However, I fear that the district is so intent on making sure schools stay open that they haven’t accounted for, what seems now, the inevitability.

We should know soon enough.

This is a train headed down the track right toward us. I hope the district has got this. If they do, then it will go a ways toward me believing they have things under control. I would conclude that they have learned from the Parley’s Park incident and it engenders more trust.

If not, it’s likely many key school district players won’t politically survive the repercussions.

More information about Test to Stay is available here.

The Dakota Pacific Project is dead for now. Great Job Park City.

I firmly believe the only politics you can individually effect are local politics. Park City and Summit County residents demonstrated that with the Dakota Pacific project. Kudos to Mitch Solomon, and Friends of Summit County for Responsible Growth, for organizing an overwhelming community effort to Stop Dakota Pacific.

For all intents and purposes, Dakota Pacific is dead. Dakota Pacific has said they are working on a new proposal but that they cannot afford to spend another year working through details. Given that any reworked proposal will likely go back to the Snyderville Basin Planning Commission, there will be more than a year of discussions. Given Summit County is considering a development moratorium for six months, so that County Planners can catch a breathe, it’s likely more like two years for Dakota to come back. It sounds like Dakota’s economics won’t support that. That, in of itself, tells you something.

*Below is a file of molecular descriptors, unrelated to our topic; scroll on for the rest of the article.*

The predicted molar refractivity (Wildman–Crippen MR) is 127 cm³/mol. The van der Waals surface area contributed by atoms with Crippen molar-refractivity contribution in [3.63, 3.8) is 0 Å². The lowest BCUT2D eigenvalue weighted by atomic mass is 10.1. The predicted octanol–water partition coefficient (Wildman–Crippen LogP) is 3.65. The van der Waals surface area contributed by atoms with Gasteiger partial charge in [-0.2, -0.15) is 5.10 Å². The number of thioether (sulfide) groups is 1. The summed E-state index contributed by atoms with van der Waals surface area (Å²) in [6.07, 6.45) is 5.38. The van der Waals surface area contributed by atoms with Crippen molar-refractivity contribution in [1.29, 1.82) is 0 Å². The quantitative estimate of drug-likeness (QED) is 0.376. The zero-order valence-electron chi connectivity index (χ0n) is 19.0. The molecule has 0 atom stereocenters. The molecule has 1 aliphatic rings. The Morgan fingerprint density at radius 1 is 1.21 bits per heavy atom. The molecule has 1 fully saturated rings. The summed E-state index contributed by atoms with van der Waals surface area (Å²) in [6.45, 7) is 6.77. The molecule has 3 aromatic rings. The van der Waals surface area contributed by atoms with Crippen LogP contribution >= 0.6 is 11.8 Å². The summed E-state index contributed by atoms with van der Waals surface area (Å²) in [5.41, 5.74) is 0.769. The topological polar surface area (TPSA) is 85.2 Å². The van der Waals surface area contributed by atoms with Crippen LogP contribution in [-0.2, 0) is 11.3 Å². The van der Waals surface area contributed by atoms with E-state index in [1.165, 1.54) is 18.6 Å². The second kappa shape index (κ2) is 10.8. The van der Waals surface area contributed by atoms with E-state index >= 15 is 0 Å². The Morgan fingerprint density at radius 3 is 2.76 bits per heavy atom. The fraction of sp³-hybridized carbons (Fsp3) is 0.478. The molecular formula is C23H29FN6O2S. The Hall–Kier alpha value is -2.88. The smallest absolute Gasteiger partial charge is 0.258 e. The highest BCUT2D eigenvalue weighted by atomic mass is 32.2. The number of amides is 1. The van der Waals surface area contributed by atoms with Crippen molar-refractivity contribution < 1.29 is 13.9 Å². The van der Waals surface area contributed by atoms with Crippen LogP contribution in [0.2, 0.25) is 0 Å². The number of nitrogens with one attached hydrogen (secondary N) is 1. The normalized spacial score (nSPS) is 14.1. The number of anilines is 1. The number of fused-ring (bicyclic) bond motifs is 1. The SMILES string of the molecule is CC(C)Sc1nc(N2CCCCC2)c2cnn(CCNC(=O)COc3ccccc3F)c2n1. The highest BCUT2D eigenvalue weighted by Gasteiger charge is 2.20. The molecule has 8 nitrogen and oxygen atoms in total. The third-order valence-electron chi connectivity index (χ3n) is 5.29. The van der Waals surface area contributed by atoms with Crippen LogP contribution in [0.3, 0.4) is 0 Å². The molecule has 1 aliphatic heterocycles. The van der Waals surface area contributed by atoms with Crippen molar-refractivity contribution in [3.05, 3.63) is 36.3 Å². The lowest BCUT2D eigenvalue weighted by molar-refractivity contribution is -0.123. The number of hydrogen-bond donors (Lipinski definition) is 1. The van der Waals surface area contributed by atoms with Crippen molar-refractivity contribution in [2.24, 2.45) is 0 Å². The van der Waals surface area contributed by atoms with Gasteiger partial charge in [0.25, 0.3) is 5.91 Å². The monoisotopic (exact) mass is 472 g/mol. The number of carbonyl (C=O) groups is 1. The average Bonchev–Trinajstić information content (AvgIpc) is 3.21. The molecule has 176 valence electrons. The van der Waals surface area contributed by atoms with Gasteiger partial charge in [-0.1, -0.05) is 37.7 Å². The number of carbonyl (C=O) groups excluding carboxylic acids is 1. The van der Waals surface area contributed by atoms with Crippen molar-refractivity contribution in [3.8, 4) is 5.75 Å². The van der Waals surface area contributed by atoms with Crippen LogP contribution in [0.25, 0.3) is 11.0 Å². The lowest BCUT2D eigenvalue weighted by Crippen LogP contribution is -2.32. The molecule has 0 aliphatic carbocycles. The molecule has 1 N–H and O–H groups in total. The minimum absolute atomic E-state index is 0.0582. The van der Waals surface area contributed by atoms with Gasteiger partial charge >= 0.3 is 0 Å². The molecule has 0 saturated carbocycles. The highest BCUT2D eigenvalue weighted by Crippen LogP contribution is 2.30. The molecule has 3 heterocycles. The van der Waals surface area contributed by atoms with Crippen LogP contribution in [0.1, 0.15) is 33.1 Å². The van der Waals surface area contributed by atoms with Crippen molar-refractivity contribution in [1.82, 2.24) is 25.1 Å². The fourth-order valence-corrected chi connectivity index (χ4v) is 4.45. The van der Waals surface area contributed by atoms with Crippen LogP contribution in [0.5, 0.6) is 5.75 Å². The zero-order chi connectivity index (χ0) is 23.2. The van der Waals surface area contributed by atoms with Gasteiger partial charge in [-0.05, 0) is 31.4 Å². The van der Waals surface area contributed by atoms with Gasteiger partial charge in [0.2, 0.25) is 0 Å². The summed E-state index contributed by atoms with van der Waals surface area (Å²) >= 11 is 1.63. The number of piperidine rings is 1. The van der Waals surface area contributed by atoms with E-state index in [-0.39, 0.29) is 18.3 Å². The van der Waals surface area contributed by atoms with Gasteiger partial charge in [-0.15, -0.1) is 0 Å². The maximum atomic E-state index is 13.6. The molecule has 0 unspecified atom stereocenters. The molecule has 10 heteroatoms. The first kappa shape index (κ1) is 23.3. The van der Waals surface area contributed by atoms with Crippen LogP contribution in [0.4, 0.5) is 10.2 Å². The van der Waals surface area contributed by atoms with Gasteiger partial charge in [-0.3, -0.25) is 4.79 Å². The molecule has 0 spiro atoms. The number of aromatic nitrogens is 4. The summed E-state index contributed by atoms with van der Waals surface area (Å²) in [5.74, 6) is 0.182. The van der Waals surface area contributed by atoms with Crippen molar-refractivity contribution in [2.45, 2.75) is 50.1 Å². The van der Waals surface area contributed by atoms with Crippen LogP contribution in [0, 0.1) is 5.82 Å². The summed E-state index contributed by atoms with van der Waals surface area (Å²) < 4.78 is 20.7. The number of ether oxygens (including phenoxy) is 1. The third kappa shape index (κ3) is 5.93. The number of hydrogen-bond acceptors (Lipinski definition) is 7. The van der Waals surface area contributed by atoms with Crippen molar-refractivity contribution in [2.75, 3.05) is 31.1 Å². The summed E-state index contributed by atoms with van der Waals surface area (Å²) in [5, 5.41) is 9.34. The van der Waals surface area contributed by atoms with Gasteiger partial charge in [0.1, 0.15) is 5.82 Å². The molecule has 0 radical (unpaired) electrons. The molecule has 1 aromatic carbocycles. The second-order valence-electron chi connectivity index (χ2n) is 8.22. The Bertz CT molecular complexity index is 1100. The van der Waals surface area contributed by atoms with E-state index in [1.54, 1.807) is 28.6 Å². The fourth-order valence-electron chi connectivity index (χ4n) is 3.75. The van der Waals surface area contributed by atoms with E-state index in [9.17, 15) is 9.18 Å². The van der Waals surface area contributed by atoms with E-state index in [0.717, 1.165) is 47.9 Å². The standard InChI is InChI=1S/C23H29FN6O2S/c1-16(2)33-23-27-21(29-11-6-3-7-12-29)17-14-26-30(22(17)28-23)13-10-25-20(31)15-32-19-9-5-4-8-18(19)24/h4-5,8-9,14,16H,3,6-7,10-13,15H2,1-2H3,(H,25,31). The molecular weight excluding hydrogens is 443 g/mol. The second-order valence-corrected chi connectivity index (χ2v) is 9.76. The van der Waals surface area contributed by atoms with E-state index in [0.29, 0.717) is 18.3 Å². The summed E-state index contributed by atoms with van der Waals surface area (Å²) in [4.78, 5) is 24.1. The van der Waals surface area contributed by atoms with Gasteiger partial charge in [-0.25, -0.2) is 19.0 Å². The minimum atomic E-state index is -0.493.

What that ultimately means is that Snyderville Basin residents have a chance to figure out what the area of land under the UOP should be. It could be a Tech Park. I am in favor of that. This winter so far has shown we have to diversify our economy. It could be a space for both affordable housing and an Olympic Village for the 2030 or 2034 Winter Olympics. If done well, that could solve a number of needs. It could be open space, trails, and an extension of Run-a-muck, if Summit County buys it at a discount and designates it as such.

Regardless, we the people did something special. A month ago the common wisdom was that four of five County Councilors would vote for Dakota Pacific. Today, that is no longer happening. Thanks to the people of the Snyderville Basin caring enough to become educated, showing up, and speaking, we made a difference.

No longer is Summit Couty giving a prized parcel away to a developer. We have the opportunity to make something better.

Thanks to all of you!

KPCW, don’t get bullied by the Park City School District